Landmark national research initiative to examine development of St. Louis kids

Washington University School of Medicine in St. Louis is participating in the largest study of child and human health ever conducted in the United States.

The National Institutes of Health has selected the city of St. Louis and Macoupin County, Ill., as sites for the National Children’s Study, an extensive population-based study looking at the health and development of children by following them from before birth to adulthood. The School of Medicine is collaborating with Saint Louis University, Southern Illinois University Edwardsville School of Nursing, Southern Illinois University Medical School and St. Louis Battelle Memorial Institute.

The consortium is one of 22 new study centers added to the National Children’s Study, which will follow a representative sample of 100,000 children from before birth to age 21. The study seeks information to prevent and treat some of the nation’s most pressing health problems, including autism, birth defects, diabetes, heart disease and obesity. About 250 participants from the city of St. Louis and 250 participants from rural Macoupin County are expected to enroll for each of four years starting in 2009.

“The National Children’s Study is an investment in the future,” said Terry Leet, Ph.D., lead investigator of the St. Louis and Macoupin County study sites and chairman of the department of community health at Saint Louis University School of Public Health. “Examining the kinds of questions that influence the health and well-being of children is critically important to the entire community, whether you are a parent, grandparent or researcher. What we find could be a potential gold mine of data for scientists who are studying what causes diseases in children.”

Michael DeBaun, M.D., MPH, associate professor of pediatrics and biostatistics at Washington University School of Medicine, is co-principal investigator of the study.

“The National Children’s Study is an important step in setting the foundation for understanding the environmental and genetic determinants of pediatric and adult diseases,” DeBaun said. “We now have a unique opportunity coupled with a high level of responsibility to fulfill the mission of this important award for the next generation.”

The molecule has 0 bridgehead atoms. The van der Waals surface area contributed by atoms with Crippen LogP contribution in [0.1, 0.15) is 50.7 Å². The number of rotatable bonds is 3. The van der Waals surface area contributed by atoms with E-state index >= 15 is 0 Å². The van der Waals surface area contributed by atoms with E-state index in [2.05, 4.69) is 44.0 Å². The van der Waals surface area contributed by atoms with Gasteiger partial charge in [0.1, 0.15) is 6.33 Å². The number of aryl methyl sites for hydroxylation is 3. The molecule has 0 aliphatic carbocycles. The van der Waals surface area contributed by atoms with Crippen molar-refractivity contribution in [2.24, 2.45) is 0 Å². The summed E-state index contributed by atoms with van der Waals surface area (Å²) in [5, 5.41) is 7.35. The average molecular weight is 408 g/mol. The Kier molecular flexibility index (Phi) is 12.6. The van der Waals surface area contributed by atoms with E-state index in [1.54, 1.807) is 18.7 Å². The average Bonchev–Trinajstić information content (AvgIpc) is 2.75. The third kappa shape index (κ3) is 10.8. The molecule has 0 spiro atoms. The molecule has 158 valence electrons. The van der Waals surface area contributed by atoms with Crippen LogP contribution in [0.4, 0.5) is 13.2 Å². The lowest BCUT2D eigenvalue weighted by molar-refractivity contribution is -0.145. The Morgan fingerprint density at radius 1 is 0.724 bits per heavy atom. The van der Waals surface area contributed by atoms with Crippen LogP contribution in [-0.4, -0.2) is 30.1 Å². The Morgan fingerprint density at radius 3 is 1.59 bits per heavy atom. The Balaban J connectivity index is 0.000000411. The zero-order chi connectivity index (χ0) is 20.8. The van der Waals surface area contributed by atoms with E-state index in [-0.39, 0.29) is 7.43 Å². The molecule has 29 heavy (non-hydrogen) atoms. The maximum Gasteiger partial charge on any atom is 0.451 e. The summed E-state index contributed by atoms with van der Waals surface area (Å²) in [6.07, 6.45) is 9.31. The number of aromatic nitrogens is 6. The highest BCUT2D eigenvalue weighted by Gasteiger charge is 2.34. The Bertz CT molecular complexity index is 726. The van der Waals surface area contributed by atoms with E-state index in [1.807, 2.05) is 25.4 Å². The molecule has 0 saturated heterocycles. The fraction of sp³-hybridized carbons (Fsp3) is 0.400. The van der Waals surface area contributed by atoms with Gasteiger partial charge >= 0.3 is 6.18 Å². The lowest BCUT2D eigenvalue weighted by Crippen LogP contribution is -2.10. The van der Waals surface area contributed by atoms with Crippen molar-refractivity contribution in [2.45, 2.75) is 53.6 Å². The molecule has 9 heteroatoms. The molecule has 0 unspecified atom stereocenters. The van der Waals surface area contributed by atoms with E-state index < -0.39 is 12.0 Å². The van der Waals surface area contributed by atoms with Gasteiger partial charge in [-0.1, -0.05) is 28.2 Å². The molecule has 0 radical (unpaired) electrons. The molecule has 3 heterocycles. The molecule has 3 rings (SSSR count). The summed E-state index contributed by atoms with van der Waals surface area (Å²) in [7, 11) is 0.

To spearhead the St. Louis-area study, Saint Louis University received a $26 million, five-year grant from the National Institute of Child Health and Human Development and a consortium of federal agencies including the National Institute of Environmental Health Sciences (NIEHS), the Centers for Disease Control and Prevention (CDC) and the U.S. Environmental Protection Agency. The cost of the research is estimated at $3 billion over the next 25 years.

SIU School of Medicine in Springfield, Ill., will provide expertise and liaison to various health-care providers as SIU physicians offer both obstetrical and primary care services in central Illinois.

“This project offers the chance to put the St. Louis area and Macoupin County on the forefront of research into maternal and child health,” Leet said. “It also fosters collaboration between the region’s key research institutions.”

Researchers will gather data from homes and health clinics on a child’s genetic makeup and a number of biological, chemical, environmental, physical and psychosocial factors. Most of the money from the grant will be spent hiring data collectors for both sites.

The study begins either prior to conception or in the first trimester of pregnancy. The outcomes of pregnancies, such as preterm delivery, also will be evaluated.

Researchers will collect environmental samples from the air and water where children spend more than 30 hours a week to learn about potential exposures. They will analyze blood, urine, hair and fingernail samples from children. In addition, children will be screened for asthma, birth defects, diabetes, injury susceptibility, obesity and physical and mental development disorders.

From that repository of information, scientists can look at how certain factors alone or in combination with others affect pregnancy outcomes, child development and health and the likelihood of an adult to develop certain diseases.

Washington University School of Medicine’s full-time and volunteer faculty physicians also are the medical staff of Barnes-Jewish and St. Louis Children’s hospitals. The School of Medicine is one of the leading medical research, teaching and patient care institutions in the nation, currently ranked fourth in the nation by U.S. News & World Report. Through its affiliations with Barnes-Jewish and St. Louis Children’s hospitals, the School of Medicine is linked to BJC HealthCare.